CANBERRA, Aug. 13 (Xinhua) -- The Australian government has decided to establish a national plan to stamp out coercive control.
Federal Attorney-General Mark Dreyfus on Friday met with his counterparts from Australia's states and territories and New Zealand to discuss strengthening the criminal justice response to sexual assault.
In a statement on Saturday, Dreyfus said the meeting endorsed a draft proposal for national principles to address coercive control.
Coercive control is a form of domestic abuse designed to create power or dominance over a person.
"These principles -- the first of their kind -- represent a significant step toward a shared national understanding of coercive control," Dreyfus said.
This shared understanding is vital for greater community awareness and will be an important tool in improving the safety of women and children, he said.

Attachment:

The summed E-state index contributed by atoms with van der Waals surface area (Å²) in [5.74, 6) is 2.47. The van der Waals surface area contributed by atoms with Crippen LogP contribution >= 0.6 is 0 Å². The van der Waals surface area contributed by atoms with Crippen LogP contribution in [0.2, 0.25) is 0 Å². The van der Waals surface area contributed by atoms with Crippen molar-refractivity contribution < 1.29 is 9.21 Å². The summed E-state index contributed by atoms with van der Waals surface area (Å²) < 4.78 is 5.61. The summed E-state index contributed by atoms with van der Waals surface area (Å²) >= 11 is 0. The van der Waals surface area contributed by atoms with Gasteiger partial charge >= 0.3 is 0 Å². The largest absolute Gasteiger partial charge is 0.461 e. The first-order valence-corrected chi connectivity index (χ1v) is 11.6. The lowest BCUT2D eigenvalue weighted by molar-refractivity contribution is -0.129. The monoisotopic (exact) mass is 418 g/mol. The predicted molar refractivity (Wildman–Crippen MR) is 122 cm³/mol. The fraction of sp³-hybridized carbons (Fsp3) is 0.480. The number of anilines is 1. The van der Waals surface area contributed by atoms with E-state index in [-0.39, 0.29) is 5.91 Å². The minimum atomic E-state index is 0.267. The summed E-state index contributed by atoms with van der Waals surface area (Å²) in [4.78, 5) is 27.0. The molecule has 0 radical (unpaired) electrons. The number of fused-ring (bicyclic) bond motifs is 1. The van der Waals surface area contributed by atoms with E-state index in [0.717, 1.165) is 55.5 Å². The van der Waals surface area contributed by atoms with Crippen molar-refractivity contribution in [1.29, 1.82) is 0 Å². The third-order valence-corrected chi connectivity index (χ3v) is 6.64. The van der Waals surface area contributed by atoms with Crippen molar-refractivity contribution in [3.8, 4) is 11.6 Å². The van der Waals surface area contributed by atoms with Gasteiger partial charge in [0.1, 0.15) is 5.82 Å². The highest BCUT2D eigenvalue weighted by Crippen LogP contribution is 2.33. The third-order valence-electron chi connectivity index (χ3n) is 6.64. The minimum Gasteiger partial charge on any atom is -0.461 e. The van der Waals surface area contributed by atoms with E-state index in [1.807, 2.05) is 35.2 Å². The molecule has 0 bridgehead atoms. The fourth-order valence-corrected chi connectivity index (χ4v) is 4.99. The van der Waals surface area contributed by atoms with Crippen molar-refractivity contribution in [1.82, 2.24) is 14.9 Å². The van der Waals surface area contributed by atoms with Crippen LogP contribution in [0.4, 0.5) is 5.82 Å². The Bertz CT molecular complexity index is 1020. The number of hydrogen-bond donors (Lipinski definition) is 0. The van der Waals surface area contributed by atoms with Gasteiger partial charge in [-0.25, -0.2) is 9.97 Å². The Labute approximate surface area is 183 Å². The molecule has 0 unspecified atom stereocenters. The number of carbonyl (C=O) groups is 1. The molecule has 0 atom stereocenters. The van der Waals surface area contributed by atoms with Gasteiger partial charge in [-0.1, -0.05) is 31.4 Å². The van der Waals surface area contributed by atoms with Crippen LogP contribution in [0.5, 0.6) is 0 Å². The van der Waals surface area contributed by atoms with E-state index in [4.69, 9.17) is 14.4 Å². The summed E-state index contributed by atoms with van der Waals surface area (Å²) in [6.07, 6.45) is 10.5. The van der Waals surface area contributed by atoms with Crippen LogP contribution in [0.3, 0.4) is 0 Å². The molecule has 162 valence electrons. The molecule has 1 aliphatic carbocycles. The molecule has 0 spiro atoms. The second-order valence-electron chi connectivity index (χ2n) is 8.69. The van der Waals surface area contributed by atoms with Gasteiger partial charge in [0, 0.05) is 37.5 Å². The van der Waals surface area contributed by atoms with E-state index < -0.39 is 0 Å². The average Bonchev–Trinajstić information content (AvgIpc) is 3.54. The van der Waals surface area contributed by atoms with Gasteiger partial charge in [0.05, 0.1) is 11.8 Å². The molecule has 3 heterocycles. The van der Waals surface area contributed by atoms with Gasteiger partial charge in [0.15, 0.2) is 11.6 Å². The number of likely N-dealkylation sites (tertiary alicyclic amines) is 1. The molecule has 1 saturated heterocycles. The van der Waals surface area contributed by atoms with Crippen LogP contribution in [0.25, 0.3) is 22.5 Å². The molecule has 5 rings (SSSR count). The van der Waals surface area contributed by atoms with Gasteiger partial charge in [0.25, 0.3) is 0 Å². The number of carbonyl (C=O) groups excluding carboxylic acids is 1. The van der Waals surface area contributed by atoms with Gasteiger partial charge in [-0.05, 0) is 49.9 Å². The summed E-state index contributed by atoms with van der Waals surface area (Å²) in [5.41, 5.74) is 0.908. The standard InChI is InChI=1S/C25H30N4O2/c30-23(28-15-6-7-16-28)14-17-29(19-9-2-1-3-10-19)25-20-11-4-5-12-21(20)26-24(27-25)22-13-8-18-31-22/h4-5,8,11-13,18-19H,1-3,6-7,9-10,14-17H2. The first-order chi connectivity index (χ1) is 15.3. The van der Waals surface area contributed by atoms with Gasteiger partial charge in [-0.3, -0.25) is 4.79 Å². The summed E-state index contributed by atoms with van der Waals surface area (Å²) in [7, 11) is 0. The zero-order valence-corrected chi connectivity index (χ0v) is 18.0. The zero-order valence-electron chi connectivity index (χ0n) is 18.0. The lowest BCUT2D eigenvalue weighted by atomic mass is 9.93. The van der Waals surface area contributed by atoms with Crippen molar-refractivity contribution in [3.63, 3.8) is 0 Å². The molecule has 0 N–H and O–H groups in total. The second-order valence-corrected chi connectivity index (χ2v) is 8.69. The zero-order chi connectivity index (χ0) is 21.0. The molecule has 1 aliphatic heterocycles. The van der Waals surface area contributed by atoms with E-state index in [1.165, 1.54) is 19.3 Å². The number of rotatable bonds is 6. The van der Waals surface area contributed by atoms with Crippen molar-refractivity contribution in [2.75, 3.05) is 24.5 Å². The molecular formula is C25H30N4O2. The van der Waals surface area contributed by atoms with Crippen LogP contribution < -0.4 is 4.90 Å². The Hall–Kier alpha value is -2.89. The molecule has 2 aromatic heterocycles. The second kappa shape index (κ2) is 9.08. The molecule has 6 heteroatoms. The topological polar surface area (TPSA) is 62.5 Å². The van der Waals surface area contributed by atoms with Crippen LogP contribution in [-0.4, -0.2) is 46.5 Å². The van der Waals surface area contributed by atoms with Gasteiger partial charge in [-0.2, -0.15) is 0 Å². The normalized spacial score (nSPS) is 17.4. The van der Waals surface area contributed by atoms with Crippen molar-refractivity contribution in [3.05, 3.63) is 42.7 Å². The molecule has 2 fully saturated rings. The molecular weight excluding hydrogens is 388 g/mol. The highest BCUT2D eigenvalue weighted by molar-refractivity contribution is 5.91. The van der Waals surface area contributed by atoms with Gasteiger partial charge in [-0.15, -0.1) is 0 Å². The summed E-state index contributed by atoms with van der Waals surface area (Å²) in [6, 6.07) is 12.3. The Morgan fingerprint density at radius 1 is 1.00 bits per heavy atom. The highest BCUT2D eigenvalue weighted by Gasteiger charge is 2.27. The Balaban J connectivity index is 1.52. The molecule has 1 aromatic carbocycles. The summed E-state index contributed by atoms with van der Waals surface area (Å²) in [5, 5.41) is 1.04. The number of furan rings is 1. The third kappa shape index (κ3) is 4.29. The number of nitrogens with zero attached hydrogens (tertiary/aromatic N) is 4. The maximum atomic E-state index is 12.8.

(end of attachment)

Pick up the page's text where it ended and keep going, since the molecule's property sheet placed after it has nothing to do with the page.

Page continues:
Friday's meeting came after 2021 Australian of the Year Grace Tame urged governments to improve the experiences of sexual abuse victim-survivors in the criminal justice system, and harmonize and better define laws around sexual assault.
It also endorsed a five-year plan to toughen the justice response to abuse.
"The Attorney-General's Department and the Australian Institute of Criminology will review the definitions of consent, as well as broader definitions relating to sexual assault and child sexual abuse," Dreyfus said.
"This will include legislation with respect to consent and stealthing, which has been the subject of recent calls for reform from advocates."